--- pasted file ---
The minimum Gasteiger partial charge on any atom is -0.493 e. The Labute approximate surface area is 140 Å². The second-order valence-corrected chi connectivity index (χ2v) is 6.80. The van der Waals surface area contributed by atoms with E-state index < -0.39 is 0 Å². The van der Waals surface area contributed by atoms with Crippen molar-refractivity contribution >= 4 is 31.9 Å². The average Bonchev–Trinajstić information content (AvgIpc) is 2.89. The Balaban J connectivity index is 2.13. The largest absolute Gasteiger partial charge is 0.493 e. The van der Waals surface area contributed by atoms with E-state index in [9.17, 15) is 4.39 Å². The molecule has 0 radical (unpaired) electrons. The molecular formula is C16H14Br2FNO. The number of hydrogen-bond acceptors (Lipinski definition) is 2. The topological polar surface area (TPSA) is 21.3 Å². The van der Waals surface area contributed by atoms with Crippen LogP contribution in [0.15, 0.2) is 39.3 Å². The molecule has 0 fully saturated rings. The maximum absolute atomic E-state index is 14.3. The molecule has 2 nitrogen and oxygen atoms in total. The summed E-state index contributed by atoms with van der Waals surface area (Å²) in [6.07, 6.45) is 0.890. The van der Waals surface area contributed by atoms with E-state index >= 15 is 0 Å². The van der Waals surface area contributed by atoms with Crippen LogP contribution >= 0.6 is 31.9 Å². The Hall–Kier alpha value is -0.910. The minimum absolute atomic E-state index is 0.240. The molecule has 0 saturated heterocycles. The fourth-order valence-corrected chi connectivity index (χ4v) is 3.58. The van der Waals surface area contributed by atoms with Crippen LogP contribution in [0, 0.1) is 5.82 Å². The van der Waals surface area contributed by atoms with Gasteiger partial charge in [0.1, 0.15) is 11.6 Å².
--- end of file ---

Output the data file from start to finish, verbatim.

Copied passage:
The minimum Gasteiger partial charge on any atom is -0.493 e. The Labute approximate surface area is 140 Å². The second-order valence-corrected chi connectivity index (χ2v) is 6.80. The van der Waals surface area contributed by atoms with E-state index < -0.39 is 0 Å². The van der Waals surface area contributed by atoms with Crippen molar-refractivity contribution >= 4 is 31.9 Å². The average Bonchev–Trinajstić information content (AvgIpc) is 2.89. The Balaban J connectivity index is 2.13. The largest absolute Gasteiger partial charge is 0.493 e. The van der Waals surface area contributed by atoms with E-state index in [9.17, 15) is 4.39 Å². The molecule has 0 radical (unpaired) electrons. The molecular formula is C16H14Br2FNO. The number of hydrogen-bond acceptors (Lipinski definition) is 2. The topological polar surface area (TPSA) is 21.3 Å². The van der Waals surface area contributed by atoms with Crippen LogP contribution in [0.15, 0.2) is 39.3 Å². The molecule has 0 fully saturated rings. The maximum absolute atomic E-state index is 14.3. The molecule has 2 nitrogen and oxygen atoms in total. The summed E-state index contributed by atoms with van der Waals surface area (Å²) in [6.07, 6.45) is 0.890. The van der Waals surface area contributed by atoms with E-state index >= 15 is 0 Å². The van der Waals surface area contributed by atoms with Crippen LogP contribution >= 0.6 is 31.9 Å². The Hall–Kier alpha value is -0.910. The minimum absolute atomic E-state index is 0.240. The molecule has 0 saturated heterocycles. The fourth-order valence-corrected chi connectivity index (χ4v) is 3.58. The van der Waals surface area contributed by atoms with Crippen LogP contribution in [0, 0.1) is 5.82 Å². The van der Waals surface area contributed by atoms with Gasteiger partial charge in [0.1, 0.15) is 11.6 Å².